October 14, 2011, - 5:30 pm

Wknd Box Office: The Thing, Footloose, The Big Year, Toast, Sholem Aleichem, Weekend, My Afternoons w/ Margueritte

By Debbie Schlussel

Lots of new movies this weekend, but only a couple that I really liked.

*  “The Thing“:  Although this is technically supposed to be a prequel to the 1982 version with the same name, it’s kind of like a remake with a very similar story and events.  And I liked it.  It’s not the greatest horror/sci-fi thriller I’ve ever seen, but it wasn’t bad.  It’s got suspense and alien creatures with a creepy, isolated frozen Antarctic setting, just like the original.

This one stars Mary Elizabeth Winstead and Joel Edgerton and is the story of scientists who discover an alien spaceship and an alien frozen in ice, which they excavate and take to their outpost.  Winstead, a graduate student, and her boss, a scientist, argue over whether or not they should take a sample of the creature, which they believe is dead.  Soon, the creature comes alive and escapes, and strange things begin happening with the scientists as they fight for survival.  Who is a genuine scientist, and who is merely a host to alien forces?

Entertaining, but not anything you haven’t seen before.  But pretty good for a prequel in terms of explaining why they are shooting at the dog at the beginning of the 1982 version.  But they never do explain in this one why these scientists go for excavating the frozen creature instead of trying to explore the spacecraft, which seems more interesting.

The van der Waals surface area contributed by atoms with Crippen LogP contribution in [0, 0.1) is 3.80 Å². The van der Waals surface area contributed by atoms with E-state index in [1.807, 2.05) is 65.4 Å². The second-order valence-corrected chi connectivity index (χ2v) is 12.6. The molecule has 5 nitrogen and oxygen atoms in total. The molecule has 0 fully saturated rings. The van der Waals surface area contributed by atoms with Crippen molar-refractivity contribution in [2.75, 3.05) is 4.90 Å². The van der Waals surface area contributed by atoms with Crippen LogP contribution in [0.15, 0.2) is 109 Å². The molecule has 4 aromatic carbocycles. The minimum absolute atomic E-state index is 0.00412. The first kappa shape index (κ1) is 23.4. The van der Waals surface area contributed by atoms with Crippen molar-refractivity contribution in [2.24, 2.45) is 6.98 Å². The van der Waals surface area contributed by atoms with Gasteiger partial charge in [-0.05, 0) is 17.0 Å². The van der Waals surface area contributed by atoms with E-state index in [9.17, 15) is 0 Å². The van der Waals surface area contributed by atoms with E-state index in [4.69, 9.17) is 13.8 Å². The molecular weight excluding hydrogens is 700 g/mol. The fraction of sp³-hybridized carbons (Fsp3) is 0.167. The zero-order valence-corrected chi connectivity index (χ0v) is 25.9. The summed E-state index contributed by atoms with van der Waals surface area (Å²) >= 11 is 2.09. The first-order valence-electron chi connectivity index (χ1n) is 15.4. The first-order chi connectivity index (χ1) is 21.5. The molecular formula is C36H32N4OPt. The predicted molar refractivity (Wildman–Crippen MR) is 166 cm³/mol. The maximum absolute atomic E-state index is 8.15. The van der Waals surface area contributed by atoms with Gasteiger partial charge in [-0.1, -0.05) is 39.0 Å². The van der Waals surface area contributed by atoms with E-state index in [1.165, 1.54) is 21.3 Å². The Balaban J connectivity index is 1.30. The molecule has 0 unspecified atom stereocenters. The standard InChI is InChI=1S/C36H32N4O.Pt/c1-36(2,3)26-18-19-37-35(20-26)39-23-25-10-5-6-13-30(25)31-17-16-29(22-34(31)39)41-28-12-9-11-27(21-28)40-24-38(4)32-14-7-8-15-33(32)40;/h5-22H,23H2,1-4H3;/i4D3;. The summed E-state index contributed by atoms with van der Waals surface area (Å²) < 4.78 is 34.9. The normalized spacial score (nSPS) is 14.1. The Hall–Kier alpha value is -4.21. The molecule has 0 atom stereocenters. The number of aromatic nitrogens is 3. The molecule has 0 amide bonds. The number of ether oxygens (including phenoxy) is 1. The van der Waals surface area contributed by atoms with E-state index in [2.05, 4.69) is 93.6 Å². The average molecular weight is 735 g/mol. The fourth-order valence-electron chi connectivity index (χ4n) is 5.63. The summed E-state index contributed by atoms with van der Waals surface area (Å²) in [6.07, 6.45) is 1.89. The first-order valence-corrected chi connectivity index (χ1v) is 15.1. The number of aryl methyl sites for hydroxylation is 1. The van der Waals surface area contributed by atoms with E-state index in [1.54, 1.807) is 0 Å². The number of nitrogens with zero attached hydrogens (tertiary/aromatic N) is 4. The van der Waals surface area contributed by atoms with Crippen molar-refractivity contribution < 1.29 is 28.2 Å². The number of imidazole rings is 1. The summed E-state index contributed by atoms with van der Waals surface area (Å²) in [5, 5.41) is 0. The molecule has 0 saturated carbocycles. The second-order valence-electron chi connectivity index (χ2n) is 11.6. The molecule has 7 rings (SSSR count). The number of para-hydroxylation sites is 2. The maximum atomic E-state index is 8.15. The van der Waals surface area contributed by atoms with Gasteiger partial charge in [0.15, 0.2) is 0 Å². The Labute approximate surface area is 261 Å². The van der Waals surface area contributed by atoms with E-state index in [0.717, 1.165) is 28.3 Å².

Watch the trailer . . .

*  “Footloose“:  This is absolutely awful and painfully stupid.  Looking back, I’m really not sure why the original 1984 version of this was such a hit.  It’s essentially the same dumb, anti-Christian, anti-middle America story, though.

A small Texas hicktown, Bomont, outlaws dancing in public because they feel it contributes to the corruption of minors and because a few years ago some kids died on the way back from a dance.  The city is under the influence of an evil, out of touch, right-wing, conservative Christian preacher, Dennis Quaid, whose daughter is a slut, Julianne Hough.  Soon, a big city boy from Boston–some unknown actor with the world’s worst stage name, Kenny Wormald–comes to this backward town and does his best to rebel and find a way to get the town to change its mind and allow dancing.  And, in the process, he schools the stereotypically backward town folk on their hypocrisies and how to break dance and enjoy hip hop.  Ugggh.

Hokey, preachy, and,  yes, this is an attack by liberal Hollywood on the Red States population and their conservative values.  Like a broken record, and a very scratchy, old one at that.  The bad covers of cheesy ’80s songs from the original 1984 soundtrack don’t help.  Yuck.  Oh, and one other obvious thing:  all the bad people in the town are White.  The many Black characters are the good guys, who help make the dance happen, provide the space for it, and teach the “backward” White kids how to dance.  How touching.  Not. This movie was bad enough in the ’80s. It’s even worse now. Some things–many things–should never make a comeback.


Watch the trailer . . .

*  “The Big Year“:  This wasn’t a deep or great movie.  But it was entertaining enough.  I thought birdwatching was a pointless and pathetic activity.  But this makes it somewhat enjoyable, while poking fun at it.